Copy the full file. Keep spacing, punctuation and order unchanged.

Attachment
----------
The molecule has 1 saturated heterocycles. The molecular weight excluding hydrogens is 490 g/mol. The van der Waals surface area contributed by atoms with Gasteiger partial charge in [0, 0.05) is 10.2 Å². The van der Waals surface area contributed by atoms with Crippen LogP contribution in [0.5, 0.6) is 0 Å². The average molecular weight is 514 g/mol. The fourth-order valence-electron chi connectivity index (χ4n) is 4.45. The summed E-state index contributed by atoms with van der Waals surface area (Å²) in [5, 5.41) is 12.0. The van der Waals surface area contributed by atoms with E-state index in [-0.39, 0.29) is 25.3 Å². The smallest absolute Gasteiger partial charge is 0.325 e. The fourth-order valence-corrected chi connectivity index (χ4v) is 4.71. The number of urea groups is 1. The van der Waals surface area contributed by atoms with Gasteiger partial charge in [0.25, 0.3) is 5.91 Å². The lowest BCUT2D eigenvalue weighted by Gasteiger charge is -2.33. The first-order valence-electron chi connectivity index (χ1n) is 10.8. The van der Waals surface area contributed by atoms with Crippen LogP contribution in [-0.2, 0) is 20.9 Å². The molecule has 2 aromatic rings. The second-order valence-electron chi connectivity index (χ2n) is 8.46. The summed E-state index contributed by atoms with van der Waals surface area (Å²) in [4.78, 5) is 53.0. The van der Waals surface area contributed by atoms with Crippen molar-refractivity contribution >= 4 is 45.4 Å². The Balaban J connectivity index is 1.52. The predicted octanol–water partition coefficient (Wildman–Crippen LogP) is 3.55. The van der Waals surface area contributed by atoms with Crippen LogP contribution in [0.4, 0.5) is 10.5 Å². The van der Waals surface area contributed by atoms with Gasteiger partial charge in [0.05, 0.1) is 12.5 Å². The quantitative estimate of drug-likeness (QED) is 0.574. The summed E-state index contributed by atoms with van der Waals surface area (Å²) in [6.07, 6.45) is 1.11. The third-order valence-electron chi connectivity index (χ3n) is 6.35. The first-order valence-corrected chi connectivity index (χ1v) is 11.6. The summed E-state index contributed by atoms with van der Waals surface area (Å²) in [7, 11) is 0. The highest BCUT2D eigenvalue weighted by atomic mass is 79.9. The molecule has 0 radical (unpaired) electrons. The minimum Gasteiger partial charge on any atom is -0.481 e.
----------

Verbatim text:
The molecule has 1 saturated heterocycles. The molecular weight excluding hydrogens is 490 g/mol. The van der Waals surface area contributed by atoms with Gasteiger partial charge in [0, 0.05) is 10.2 Å². The van der Waals surface area contributed by atoms with Crippen LogP contribution in [0.5, 0.6) is 0 Å². The average molecular weight is 514 g/mol. The fourth-order valence-electron chi connectivity index (χ4n) is 4.45. The summed E-state index contributed by atoms with van der Waals surface area (Å²) in [5, 5.41) is 12.0. The van der Waals surface area contributed by atoms with E-state index in [-0.39, 0.29) is 25.3 Å². The smallest absolute Gasteiger partial charge is 0.325 e. The fourth-order valence-corrected chi connectivity index (χ4v) is 4.71. The number of urea groups is 1. The van der Waals surface area contributed by atoms with Gasteiger partial charge in [0.25, 0.3) is 5.91 Å². The lowest BCUT2D eigenvalue weighted by Gasteiger charge is -2.33. The first-order valence-electron chi connectivity index (χ1n) is 10.8. The van der Waals surface area contributed by atoms with Crippen LogP contribution in [-0.2, 0) is 20.9 Å². The molecule has 2 aromatic rings. The second-order valence-electron chi connectivity index (χ2n) is 8.46. The summed E-state index contributed by atoms with van der Waals surface area (Å²) in [4.78, 5) is 53.0. The van der Waals surface area contributed by atoms with Crippen molar-refractivity contribution >= 4 is 45.4 Å². The Balaban J connectivity index is 1.52. The predicted octanol–water partition coefficient (Wildman–Crippen LogP) is 3.55. The van der Waals surface area contributed by atoms with Crippen LogP contribution in [0.4, 0.5) is 10.5 Å². The van der Waals surface area contributed by atoms with Gasteiger partial charge in [0.05, 0.1) is 12.5 Å². The quantitative estimate of drug-likeness (QED) is 0.574. The summed E-state index contributed by atoms with van der Waals surface area (Å²) in [6.07, 6.45) is 1.11. The third-order valence-electron chi connectivity index (χ3n) is 6.35. The first-order valence-corrected chi connectivity index (χ1v) is 11.6. The summed E-state index contributed by atoms with van der Waals surface area (Å²) in [7, 11) is 0. The highest BCUT2D eigenvalue weighted by atomic mass is 79.9. The molecule has 0 radical (unpaired) electrons. The minimum Gasteiger partial charge on any atom is -0.481 e.